The 5 inch display I was looking at was from Elecrow with a resolution of 800×480.  However, after looking at the dimensions of the display, it looks like it’s only slightly larger than the Raspberry Pi.  This would require me fitting the supporting electronics (e.g. HDMI splitter, battery, etc.) into a small space.  After the space concerns I ran into on my Raspberry Pi Tablet, I have no doubt I won’t be able to do this.  So with that it mind, I decided to go with the larger, 7 inch display.

The two 7 inch displays I considered were Elecrow’s 7 inch display with a resolution of 1024×600 and Chalk-Elec’s 7 inch HD display with a resolution of 1280×800.  I’ve used Chalk-Elec’s 10 inch display before for my tablet/oscilloscope project and was completely satisfied with it, but at two times the cost of Elecrow’s display I decided to go with the lower resolution.  The highest resolution console of the first five console generations was the N64 with a output capability of 480i (or 576i for PAL regions).  This means the 1024×600 resolution is more than capability of properly displaying any games I might want to play.

Because the screen input requires a specific resolution, the Raspberry Pi’s configuration file needed to be modified.  I used this site as a guide.  I added the following lines to /boot/config.txt

  • max_usb_current=1
  • hdmi_group=2
  • hdmi_mode=87
  • hdmi_cvt 1024 600 60 6 0 0 0

These lines increase the current to the USB peripherals and configure the HDMI to output the exact resolution required by the display.

PiGRRL Switch

So keeping in line with my general theme of “anything big companies do, I can do worse” I’m going to attempt to make a retro game console stylized after the Nintendo Switch.  Building a retro console is something I’ve wanted to do for a while now, but I’ve never gotten farther than a bare Raspberry Pi running RetroPie.  Making this project would give me a retro console like I’ve wanted with some of the features provided by the Nintendo Switch.  Another reason I wanted to do this project is because it’s been so long since I’ve done any high level programming or Linux development.  With OpenADR moving away from Linux, this project will be a refreshing change of pace, a chance to brush up on old skills, and an opportunity to learn more.

And luckily for me, there are a ton of great resources that I can utilize for my build.  RetroPie already has a great emulation console and interface with tons of users.  Additionally, what I’m doing will be heavily based on Adafruit‘s PiGRRL.  A lot of the design, programming, and resources are already there, I just need to remix them for what I’m trying to do.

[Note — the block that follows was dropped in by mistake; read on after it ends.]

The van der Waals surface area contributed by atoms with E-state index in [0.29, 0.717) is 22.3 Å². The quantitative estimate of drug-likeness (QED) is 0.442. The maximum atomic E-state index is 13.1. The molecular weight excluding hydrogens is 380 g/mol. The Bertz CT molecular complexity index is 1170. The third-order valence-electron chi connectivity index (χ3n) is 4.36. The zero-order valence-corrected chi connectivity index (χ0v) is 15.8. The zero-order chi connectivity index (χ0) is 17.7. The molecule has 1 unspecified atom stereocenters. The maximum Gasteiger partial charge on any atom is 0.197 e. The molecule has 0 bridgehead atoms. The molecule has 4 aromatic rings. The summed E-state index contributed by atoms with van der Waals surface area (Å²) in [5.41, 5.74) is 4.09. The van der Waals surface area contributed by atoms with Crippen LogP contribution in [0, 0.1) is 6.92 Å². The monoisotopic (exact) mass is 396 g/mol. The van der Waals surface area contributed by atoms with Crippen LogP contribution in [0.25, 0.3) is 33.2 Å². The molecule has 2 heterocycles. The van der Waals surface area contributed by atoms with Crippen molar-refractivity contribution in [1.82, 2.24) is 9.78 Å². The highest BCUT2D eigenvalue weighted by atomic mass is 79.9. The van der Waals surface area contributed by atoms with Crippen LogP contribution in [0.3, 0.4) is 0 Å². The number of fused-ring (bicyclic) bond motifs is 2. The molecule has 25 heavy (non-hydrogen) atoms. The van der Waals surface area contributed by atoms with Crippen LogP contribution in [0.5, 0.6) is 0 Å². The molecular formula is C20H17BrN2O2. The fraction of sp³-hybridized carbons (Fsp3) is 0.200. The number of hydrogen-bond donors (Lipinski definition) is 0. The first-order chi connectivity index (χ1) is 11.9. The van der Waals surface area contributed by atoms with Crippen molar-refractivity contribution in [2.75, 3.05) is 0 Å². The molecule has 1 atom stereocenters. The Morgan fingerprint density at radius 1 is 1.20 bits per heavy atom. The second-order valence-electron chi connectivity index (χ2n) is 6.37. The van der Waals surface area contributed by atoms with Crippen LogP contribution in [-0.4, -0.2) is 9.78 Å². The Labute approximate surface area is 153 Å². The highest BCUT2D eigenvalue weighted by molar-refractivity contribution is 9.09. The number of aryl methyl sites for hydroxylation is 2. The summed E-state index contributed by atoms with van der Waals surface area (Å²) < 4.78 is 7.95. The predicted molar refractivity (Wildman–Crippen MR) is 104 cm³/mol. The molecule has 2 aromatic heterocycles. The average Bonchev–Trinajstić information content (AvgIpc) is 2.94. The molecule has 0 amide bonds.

Primary Goals

The main goals of the project are as follows:

For the Console:

  • Portable
  • Docking station for playing on the TV
  • Compatibility with a wide array of games (1st gen through 5th gen)
  • Enough resolution to do compatible games justice
  • Speaker(s) for sound in portable mode
  • WiFi and Bluetooth connectivity
  • USB charging
  • >= 2 hours of battery
  • Up to four players
  • Touchscreen

For the Two Controllers:

  • Easy to connect and disconnect from console
  • Wireless
  • 1x D-pad
  • 4x action buttons
  • Usable as a single controller or two separate controllers
  • >= 2 hours of battery
  • USB charging

Secondary Goals

The less important goals of the project are as follows:

For the Console:

  • High quality stereo audio
  • >= 4 hours of battery

For the Two Controllers:

  • Analog sticks instead of a D-Pad
  • Chargeable via console
  • Controller mount with external battery
  • Controller mount with wireless audio
  • >= 4 hours of battery
  • Bluetooth Low Energy
  • Easy way to dynamically switch controller configurations

Tertiary Goals

Some “nice to haves”:

For the Console:

  • >= 6 hours of battery

For the Two Controllers:

  • Accelerometer support
  • >= 6 hours of battery

 

Alien Clock: Finally Finished!

And with everything assembled the project is finished! There was a small amount of coding involved, but it was pretty simply and mostly self explanatory. The Arduino sketch can be found here on my GitHub. It’s really just a combination of the Arduino ToneMelody example, Adafruit DS1307 example, and my custom L9110S llibrary that I wrote for OpenADR. And without further ado, the final video!

Alien Clock: Putting it All Together

Facehugger

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I hot glued the clock mechanism into its place on the back of the Facehugger. The Facehugger won’t be too tight against the face so the dial will still be reachable.

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With the mechanism in place, I just had to slight the hands onto the shafts protruding from the center hole.

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Unfortunately the addition of the mechanism didn’t leave space for Kane’s nose, so it had to go.